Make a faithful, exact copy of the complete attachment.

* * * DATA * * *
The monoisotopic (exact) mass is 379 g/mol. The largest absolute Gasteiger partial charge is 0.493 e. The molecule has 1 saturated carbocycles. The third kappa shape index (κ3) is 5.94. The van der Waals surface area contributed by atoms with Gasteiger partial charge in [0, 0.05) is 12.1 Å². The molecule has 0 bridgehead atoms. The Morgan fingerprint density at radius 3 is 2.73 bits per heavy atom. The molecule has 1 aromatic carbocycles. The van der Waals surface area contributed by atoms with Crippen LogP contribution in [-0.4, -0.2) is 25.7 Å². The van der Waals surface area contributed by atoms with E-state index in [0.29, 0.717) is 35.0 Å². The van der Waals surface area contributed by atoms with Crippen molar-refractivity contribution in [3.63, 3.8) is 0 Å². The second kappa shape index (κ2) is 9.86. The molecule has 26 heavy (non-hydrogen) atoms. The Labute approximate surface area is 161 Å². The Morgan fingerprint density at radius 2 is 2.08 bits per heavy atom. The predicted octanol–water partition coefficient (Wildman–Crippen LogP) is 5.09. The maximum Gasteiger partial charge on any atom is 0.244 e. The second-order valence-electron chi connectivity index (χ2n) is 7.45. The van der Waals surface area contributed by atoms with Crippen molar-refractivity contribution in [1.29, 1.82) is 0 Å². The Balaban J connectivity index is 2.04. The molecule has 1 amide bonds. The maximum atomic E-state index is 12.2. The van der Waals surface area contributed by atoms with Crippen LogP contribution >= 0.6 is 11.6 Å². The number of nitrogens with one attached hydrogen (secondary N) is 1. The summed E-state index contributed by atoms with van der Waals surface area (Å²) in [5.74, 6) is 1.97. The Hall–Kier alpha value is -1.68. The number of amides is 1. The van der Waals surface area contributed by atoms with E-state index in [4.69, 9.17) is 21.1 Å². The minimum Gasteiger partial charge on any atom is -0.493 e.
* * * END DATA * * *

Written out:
The monoisotopic (exact) mass is 379 g/mol. The largest absolute Gasteiger partial charge is 0.493 e. The molecule has 1 saturated carbocycles. The third kappa shape index (κ3) is 5.94. The van der Waals surface area contributed by atoms with Gasteiger partial charge in [0, 0.05) is 12.1 Å². The molecule has 0 bridgehead atoms. The Morgan fingerprint density at radius 3 is 2.73 bits per heavy atom. The molecule has 1 aromatic carbocycles. The van der Waals surface area contributed by atoms with Crippen LogP contribution in [-0.4, -0.2) is 25.7 Å². The van der Waals surface area contributed by atoms with E-state index in [0.29, 0.717) is 35.0 Å². The van der Waals surface area contributed by atoms with Crippen molar-refractivity contribution in [3.63, 3.8) is 0 Å². The second kappa shape index (κ2) is 9.86. The molecule has 26 heavy (non-hydrogen) atoms. The Labute approximate surface area is 161 Å². The Morgan fingerprint density at radius 2 is 2.08 bits per heavy atom. The predicted octanol–water partition coefficient (Wildman–Crippen LogP) is 5.09. The maximum Gasteiger partial charge on any atom is 0.244 e. The second-order valence-electron chi connectivity index (χ2n) is 7.45. The van der Waals surface area contributed by atoms with Crippen molar-refractivity contribution in [1.29, 1.82) is 0 Å². The Balaban J connectivity index is 2.04. The molecule has 1 amide bonds. The maximum atomic E-state index is 12.2. The van der Waals surface area contributed by atoms with Crippen LogP contribution >= 0.6 is 11.6 Å². The number of nitrogens with one attached hydrogen (secondary N) is 1. The summed E-state index contributed by atoms with van der Waals surface area (Å²) in [5.74, 6) is 1.97. The Hall–Kier alpha value is -1.68. The number of amides is 1. The van der Waals surface area contributed by atoms with E-state index in [4.69, 9.17) is 21.1 Å². The minimum Gasteiger partial charge on any atom is -0.493 e.